There's a very interesting conversation happening on the Economists View blog about the projections some economists have made concerning the impact of global warming and what the economic conditions are likely to be at the end of this century.
The article, titled "Why Economists Don't Know All the Answers about Climate Change" cites this essay by Paul Klemperer on the Vox cite, which publishes analysis by European economists. Klemperer states the following (and much more, of course) and the comments on the Economists View blog go on from there:
Of course (says my internal voice) much of the commentary begins by challenging the assumption that growth will continue "at its recent historical rate" or that economic growth will over the next 90 years will be "broadly unchanged." Yes, it's a question of sacrificing now to save lives and societies in the future, but no one can rest on the assurance that economic life will go on as usual in the midst of complex adaptation to changing climate.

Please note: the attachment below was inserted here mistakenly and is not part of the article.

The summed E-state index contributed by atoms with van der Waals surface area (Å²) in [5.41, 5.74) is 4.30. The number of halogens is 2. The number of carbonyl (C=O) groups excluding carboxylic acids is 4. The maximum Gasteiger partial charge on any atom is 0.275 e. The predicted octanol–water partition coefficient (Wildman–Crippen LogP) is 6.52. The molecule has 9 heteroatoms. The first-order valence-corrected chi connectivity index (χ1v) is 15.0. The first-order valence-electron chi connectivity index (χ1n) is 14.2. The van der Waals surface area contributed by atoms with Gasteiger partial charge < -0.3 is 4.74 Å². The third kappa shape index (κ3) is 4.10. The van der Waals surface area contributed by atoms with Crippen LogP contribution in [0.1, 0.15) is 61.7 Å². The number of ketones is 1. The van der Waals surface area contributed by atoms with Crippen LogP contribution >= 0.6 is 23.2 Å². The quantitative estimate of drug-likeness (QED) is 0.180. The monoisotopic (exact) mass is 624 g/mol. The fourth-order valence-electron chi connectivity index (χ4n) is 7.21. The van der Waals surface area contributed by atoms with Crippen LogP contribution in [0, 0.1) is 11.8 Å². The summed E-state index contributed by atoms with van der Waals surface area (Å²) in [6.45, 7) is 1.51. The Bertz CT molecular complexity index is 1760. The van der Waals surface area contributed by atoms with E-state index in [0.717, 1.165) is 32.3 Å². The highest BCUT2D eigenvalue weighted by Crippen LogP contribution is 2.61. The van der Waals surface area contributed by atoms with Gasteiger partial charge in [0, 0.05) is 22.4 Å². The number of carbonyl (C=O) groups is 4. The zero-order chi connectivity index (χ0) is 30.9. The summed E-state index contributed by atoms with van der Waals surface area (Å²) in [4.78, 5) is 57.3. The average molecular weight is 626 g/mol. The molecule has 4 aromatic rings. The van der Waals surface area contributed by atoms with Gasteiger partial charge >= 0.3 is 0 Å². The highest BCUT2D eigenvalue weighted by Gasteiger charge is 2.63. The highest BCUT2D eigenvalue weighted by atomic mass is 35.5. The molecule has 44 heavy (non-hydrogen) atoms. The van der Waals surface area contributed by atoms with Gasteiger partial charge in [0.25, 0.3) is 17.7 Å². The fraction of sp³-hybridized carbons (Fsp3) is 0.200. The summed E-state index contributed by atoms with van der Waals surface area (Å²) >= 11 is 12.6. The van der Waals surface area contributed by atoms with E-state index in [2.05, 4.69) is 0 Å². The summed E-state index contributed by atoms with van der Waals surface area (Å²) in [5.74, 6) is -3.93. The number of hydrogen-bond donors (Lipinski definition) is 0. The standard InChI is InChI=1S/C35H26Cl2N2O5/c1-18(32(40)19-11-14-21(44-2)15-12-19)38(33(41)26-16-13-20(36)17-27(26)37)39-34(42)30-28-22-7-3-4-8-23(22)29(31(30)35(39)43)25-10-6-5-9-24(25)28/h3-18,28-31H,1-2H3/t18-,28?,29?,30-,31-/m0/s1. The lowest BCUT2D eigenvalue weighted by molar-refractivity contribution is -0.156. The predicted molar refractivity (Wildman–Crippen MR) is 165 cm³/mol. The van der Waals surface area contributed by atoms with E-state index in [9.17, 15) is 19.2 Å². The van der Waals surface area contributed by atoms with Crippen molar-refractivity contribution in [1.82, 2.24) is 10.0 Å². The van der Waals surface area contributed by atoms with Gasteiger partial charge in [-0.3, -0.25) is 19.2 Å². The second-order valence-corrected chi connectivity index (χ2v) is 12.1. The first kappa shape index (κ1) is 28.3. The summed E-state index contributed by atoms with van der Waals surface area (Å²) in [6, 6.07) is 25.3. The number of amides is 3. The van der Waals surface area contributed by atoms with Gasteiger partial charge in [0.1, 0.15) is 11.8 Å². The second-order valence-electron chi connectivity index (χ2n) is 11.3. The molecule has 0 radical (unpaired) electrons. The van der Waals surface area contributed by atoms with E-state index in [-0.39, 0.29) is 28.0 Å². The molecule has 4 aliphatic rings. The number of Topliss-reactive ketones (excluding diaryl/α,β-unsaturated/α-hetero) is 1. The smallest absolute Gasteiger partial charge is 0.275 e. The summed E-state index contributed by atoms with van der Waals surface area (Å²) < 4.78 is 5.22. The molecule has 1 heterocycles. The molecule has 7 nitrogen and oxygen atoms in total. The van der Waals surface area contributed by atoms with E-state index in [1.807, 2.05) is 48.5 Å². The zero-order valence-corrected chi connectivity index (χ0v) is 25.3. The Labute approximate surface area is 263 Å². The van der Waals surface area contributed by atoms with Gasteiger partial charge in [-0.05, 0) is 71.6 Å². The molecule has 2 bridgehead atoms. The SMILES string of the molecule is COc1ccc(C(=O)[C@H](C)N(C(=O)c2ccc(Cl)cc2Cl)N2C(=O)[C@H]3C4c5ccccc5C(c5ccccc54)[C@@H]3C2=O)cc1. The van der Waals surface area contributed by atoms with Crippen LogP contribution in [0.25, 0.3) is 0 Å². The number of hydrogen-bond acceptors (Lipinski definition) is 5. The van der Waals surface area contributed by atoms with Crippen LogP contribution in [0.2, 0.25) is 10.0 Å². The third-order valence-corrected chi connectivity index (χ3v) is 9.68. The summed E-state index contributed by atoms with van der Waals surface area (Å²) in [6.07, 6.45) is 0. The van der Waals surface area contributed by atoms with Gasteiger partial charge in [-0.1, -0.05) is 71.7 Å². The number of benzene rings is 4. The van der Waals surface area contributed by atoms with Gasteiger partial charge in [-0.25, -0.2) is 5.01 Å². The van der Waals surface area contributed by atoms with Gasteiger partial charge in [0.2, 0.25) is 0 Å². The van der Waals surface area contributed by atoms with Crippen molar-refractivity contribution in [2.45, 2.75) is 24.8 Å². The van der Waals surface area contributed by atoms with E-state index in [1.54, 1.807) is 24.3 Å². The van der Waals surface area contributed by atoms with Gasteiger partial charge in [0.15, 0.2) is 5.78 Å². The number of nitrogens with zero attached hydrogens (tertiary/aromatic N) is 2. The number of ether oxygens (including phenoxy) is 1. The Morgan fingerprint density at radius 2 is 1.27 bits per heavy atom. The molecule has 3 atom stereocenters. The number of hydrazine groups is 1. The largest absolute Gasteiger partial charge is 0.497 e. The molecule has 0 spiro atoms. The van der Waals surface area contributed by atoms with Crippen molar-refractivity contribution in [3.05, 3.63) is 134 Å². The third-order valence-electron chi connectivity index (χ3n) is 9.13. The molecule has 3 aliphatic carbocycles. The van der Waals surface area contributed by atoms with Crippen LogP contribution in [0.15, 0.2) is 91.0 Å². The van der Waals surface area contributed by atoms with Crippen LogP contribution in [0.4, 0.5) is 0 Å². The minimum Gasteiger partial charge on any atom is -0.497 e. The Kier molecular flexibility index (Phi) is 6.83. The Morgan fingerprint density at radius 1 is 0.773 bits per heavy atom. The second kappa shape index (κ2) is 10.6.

Disagreement is usually more instructive than consensus, and economists’ current debate about climate change is no exception. It reveals three important questions that have gone largely unanswered in popular discussions. But though economists have exposed the questions, we need the scientists, the sociologists and the philosophers to answer them.
The root of the problems is that the costs of preventing climate change start now, while many of the benefits come in a hundred years or more. If growth continues at its recent historical rate, world GDP per capita will be at least five times higher in 100 years. So we should not feel too obliged to make sacrifices that make future generations even richer, any more than our grandparents should have given up their only television so that we can have yet one more set in the house. But it doesn’t mean that because most likely climate-change scenarios leave economic growth broadly unchanged, we can stop worrying: it simply means that the outcomes that really matter in cost-benefit calculations about climate change are those that are so disastrous that they wipe out the benefits of economic growth.
As the blog author Bruce Wilder posts in his own Comments,
Economists could be -- and should be -- contributing to the framing of the climate change crisis in a critical way by tying together the various threads of the problems facing humanity. Climate change is not something happening in isolation -- it is tied to the crisis of "peak oil" and to overpopulation and to a variety of environmental catastrophes, species extinctions and the like.